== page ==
One of my favorite parts of the Predator CG437K P has nothing to do with the display, though. The stand features a nice little docking area for your controllers. Simply place your controllers on the base, and a small lip hooks to the triggers to keep them firmly in place. It's an excellent little detail that makes the whole experience of using this as your go-to gaming display even better.

Another little nice-to-have feature I didn't anticipate liking so much is the light sensor at the front of the display. It can automatically adjust to the lighting in your room, and it can even tell when you're sitting in front of the monitor. If the display shuts off to conserve power, it will automatically pop back to life when you sit back down to pick up where you left off.

Finally, if you're a big fan of RGB lighting (and who isn't), there are four magnetic LED light strips that you can attach to the rear of the display. This will give you some decent bias lighting that can potentially help reduce eye fatigue for long sessions. Plus, bias lighting just looks cool.

What you'll dislike about the Acer Predator CG437K P Gaming Monitor

Acer Predator CG437K P Gaming Monitor

Source: Dan Thorp-Lancaster/Windows Central (Image credit: Source: Dan Thorp-Lancaster/Windows Central)

Despite its large size and immersive screen, there are some downsides that are worth considering with the Acer Predator CG437K P. Most notably, the speakers are very lackluster.

Despite having more powerful speakers than most monitors, the Predator CG437K P sounds incredibly hollow. It's almost like the speakers were just an afterthought, especially after coming from the absolutely fantastic sound quality I experienced on the BenQ EX2780Q. The sound in games felt hollow, and the music was missing any sort of dynamics.

It's a disappointing oversight that I feel would have pushed this display over the top. You can, of course, get around this with a headset or a solid set of PC speakers, but I would expect better sound quality on a $1,500 monitor. Even adding something like an integrated, forward-facing soundbar, like the BenQ monitor I just mentioned, would make a massive difference.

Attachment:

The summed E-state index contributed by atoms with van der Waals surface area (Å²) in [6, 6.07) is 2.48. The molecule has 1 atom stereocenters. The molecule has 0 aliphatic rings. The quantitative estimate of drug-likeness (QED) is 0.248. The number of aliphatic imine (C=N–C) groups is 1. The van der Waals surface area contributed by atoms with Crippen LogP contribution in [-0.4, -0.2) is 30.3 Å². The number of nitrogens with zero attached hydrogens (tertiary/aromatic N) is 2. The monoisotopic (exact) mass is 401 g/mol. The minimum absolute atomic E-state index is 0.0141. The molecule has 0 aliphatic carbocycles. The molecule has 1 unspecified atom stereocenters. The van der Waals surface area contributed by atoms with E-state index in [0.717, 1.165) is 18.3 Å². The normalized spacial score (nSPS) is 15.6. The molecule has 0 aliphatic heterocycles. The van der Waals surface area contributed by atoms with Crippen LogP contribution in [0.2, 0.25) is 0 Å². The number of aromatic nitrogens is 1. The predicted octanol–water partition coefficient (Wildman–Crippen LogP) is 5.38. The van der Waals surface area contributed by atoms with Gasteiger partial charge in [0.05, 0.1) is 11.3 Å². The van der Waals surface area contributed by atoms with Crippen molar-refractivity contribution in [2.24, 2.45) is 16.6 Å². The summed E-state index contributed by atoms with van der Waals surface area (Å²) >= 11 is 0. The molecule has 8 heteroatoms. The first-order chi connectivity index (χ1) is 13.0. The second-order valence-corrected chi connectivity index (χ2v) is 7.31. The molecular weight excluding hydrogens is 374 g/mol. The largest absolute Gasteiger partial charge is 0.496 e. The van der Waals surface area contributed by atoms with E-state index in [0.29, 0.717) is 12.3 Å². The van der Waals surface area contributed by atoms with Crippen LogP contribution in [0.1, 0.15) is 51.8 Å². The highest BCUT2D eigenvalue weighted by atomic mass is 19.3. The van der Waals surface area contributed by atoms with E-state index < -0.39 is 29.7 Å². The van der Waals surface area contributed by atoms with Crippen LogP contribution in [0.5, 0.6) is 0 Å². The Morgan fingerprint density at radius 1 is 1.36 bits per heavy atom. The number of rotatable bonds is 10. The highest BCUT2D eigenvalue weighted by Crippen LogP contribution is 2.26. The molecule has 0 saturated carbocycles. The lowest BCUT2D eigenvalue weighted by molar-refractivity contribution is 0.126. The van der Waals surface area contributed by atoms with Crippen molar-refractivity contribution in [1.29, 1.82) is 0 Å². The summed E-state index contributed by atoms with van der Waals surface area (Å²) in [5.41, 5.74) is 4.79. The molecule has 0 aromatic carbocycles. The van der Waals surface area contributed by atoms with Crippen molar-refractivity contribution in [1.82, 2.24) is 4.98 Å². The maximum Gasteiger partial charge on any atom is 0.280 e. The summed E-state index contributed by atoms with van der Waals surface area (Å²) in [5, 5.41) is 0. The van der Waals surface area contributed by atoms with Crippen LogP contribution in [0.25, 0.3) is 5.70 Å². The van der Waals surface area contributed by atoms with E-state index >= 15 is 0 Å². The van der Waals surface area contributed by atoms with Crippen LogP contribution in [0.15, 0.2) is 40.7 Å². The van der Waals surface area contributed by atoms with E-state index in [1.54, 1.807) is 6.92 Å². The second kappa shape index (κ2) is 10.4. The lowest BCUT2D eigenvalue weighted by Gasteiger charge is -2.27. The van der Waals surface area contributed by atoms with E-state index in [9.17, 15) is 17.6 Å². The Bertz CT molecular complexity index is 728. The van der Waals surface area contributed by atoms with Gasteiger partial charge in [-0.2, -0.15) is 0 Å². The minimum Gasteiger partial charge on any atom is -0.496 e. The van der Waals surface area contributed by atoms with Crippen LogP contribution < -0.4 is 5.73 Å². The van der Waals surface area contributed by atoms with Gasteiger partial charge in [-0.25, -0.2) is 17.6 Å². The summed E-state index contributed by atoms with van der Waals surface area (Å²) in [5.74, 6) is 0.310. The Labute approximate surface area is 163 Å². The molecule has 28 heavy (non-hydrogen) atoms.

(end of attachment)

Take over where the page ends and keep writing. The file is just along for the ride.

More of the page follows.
I also need to mention the tragic on-screen settings menu. It's not bad per se, but it's incredibly sluggish to navigate. There are quite a few settings to tweak, which is excellent to see. However, the slow response makes tweaking even minor settings more of a pain than it needs to be. The relatively cheap-feeling remote doesn't help matters, but I won't quibble too much over a remote. I'm happy that one is included at all.

Finally, there's the price to consider. With its large size, you're essentially getting a TV replacement that has a bunch of gaming features you otherwise wouldn't find in TVs from brands like Sony and Samsung. That justifies the high price tag, but you'll have to weight whether G-Sync and a 144Hz refresh rate are worth foregoing the TV you probably already have access to.

For anyone who is a hardcore PC gamer, the answer is probably a resounding yes. But for casual gamers, particularly those who like to kick back on a couch with their Xbox or PlayStation, the price might be hard to justify.

So should you buy the Acer Predator CG437K P Gaming Monitor?

Acer Predator CG437K P Gaming Monitor

Source: Dan Thorp-Lancaster/Windows Central (Image credit: Source: Dan Thorp-Lancaster/Windows Central)

For the PC gamers out there, the Acer Predator CG437K P is absolutely worth picking up. It's immersive, colors pop from the screen, and there's just something about playing PC games at max settings on a screen the size of your TV that's magical. Plus, if you have a console or two, it makes an excellent all-around station for all of your gaming endeavors.

If PC gaming is just a hobby for you, though, the $1,500 price Acer is asking for the Predator CG437K P is quite the barrier to entry. Consoles gamers will do just fine with their TV, and the occasional PC gamer will be better off sticking with their smaller monitors. Still, the Acer Predator CG437K P impresses on almost every front.

Dan Thorp-Lancaster

Dan Thorp-Lancaster is the former Editor-in-Chief of Windows Central. He began working with Windows Central, Android Central, and iMore as a news writer in 2014 and is obsessed with tech of all sorts. You can follow Dan on Twitter @DthorpL and Instagram @heyitsdtl